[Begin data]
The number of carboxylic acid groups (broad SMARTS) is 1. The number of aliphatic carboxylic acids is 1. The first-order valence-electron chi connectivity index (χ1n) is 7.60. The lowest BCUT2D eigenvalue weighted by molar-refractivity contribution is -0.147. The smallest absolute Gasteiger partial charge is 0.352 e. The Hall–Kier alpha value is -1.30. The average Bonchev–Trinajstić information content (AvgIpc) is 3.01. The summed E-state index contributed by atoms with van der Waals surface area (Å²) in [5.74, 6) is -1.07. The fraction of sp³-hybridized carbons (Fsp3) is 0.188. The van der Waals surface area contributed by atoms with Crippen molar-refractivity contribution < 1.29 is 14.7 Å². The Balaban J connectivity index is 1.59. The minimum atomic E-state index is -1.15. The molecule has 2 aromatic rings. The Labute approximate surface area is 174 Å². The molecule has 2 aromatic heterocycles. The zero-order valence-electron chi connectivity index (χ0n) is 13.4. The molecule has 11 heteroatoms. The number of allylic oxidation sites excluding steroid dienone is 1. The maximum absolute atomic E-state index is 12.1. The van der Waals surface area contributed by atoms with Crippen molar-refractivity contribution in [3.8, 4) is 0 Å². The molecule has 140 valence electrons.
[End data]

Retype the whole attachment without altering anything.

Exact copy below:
The number of carboxylic acid groups (broad SMARTS) is 1. The number of aliphatic carboxylic acids is 1. The first-order valence-electron chi connectivity index (χ1n) is 7.60. The lowest BCUT2D eigenvalue weighted by molar-refractivity contribution is -0.147. The smallest absolute Gasteiger partial charge is 0.352 e. The Hall–Kier alpha value is -1.30. The average Bonchev–Trinajstić information content (AvgIpc) is 3.01. The summed E-state index contributed by atoms with van der Waals surface area (Å²) in [5.74, 6) is -1.07. The fraction of sp³-hybridized carbons (Fsp3) is 0.188. The van der Waals surface area contributed by atoms with Crippen molar-refractivity contribution < 1.29 is 14.7 Å². The Balaban J connectivity index is 1.59. The minimum atomic E-state index is -1.15. The molecule has 2 aromatic rings. The Labute approximate surface area is 174 Å². The molecule has 2 aromatic heterocycles. The zero-order valence-electron chi connectivity index (χ0n) is 13.4. The molecule has 11 heteroatoms. The number of allylic oxidation sites excluding steroid dienone is 1. The maximum absolute atomic E-state index is 12.1. The van der Waals surface area contributed by atoms with Crippen molar-refractivity contribution in [3.8, 4) is 0 Å². The molecule has 140 valence electrons.